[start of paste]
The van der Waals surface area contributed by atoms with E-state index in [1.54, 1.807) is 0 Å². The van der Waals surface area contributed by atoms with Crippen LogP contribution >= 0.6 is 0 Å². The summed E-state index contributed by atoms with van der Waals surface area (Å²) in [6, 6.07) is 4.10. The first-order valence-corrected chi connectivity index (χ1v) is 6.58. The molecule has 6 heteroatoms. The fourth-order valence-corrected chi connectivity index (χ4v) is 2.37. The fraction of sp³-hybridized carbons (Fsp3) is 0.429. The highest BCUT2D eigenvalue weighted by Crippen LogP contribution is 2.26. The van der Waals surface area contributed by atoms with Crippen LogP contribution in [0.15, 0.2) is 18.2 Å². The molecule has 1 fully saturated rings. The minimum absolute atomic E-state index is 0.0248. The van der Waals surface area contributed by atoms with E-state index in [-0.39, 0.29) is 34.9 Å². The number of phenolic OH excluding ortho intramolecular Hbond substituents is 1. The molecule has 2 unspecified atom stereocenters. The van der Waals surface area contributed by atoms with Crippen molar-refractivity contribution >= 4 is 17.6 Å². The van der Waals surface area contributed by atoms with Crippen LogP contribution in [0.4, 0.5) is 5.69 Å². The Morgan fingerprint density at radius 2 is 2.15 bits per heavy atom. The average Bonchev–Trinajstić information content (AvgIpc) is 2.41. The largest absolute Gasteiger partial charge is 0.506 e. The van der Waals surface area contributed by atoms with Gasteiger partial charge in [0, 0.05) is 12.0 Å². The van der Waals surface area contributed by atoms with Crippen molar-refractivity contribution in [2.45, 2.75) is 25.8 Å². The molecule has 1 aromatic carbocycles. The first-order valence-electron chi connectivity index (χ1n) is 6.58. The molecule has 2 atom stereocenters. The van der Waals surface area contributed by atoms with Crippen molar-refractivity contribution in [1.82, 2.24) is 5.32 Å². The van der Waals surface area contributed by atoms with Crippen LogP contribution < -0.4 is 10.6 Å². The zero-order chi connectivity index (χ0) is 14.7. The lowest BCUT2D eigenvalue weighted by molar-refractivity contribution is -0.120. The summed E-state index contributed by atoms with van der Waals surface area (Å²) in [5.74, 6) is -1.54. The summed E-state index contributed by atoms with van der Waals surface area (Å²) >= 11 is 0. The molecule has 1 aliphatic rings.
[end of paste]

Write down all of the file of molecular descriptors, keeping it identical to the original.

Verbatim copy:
The van der Waals surface area contributed by atoms with E-state index in [1.54, 1.807) is 0 Å². The van der Waals surface area contributed by atoms with Crippen LogP contribution >= 0.6 is 0 Å². The summed E-state index contributed by atoms with van der Waals surface area (Å²) in [6, 6.07) is 4.10. The first-order valence-corrected chi connectivity index (χ1v) is 6.58. The molecule has 6 heteroatoms. The fourth-order valence-corrected chi connectivity index (χ4v) is 2.37. The fraction of sp³-hybridized carbons (Fsp3) is 0.429. The highest BCUT2D eigenvalue weighted by Crippen LogP contribution is 2.26. The van der Waals surface area contributed by atoms with Crippen LogP contribution in [0.15, 0.2) is 18.2 Å². The molecule has 1 fully saturated rings. The minimum absolute atomic E-state index is 0.0248. The van der Waals surface area contributed by atoms with E-state index in [-0.39, 0.29) is 34.9 Å². The number of phenolic OH excluding ortho intramolecular Hbond substituents is 1. The molecule has 2 unspecified atom stereocenters. The van der Waals surface area contributed by atoms with Crippen molar-refractivity contribution >= 4 is 17.6 Å². The van der Waals surface area contributed by atoms with Crippen LogP contribution in [0.4, 0.5) is 5.69 Å². The Morgan fingerprint density at radius 2 is 2.15 bits per heavy atom. The average Bonchev–Trinajstić information content (AvgIpc) is 2.41. The largest absolute Gasteiger partial charge is 0.506 e. The van der Waals surface area contributed by atoms with Gasteiger partial charge in [0, 0.05) is 12.0 Å². The van der Waals surface area contributed by atoms with Crippen molar-refractivity contribution in [2.45, 2.75) is 25.8 Å². The molecule has 1 aromatic carbocycles. The first-order valence-electron chi connectivity index (χ1n) is 6.58. The molecule has 2 atom stereocenters. The van der Waals surface area contributed by atoms with Crippen molar-refractivity contribution in [1.82, 2.24) is 5.32 Å². The van der Waals surface area contributed by atoms with Crippen LogP contribution < -0.4 is 10.6 Å². The zero-order chi connectivity index (χ0) is 14.7. The lowest BCUT2D eigenvalue weighted by molar-refractivity contribution is -0.120. The summed E-state index contributed by atoms with van der Waals surface area (Å²) in [5.74, 6) is -1.54. The summed E-state index contributed by atoms with van der Waals surface area (Å²) >= 11 is 0. The molecule has 1 aliphatic rings.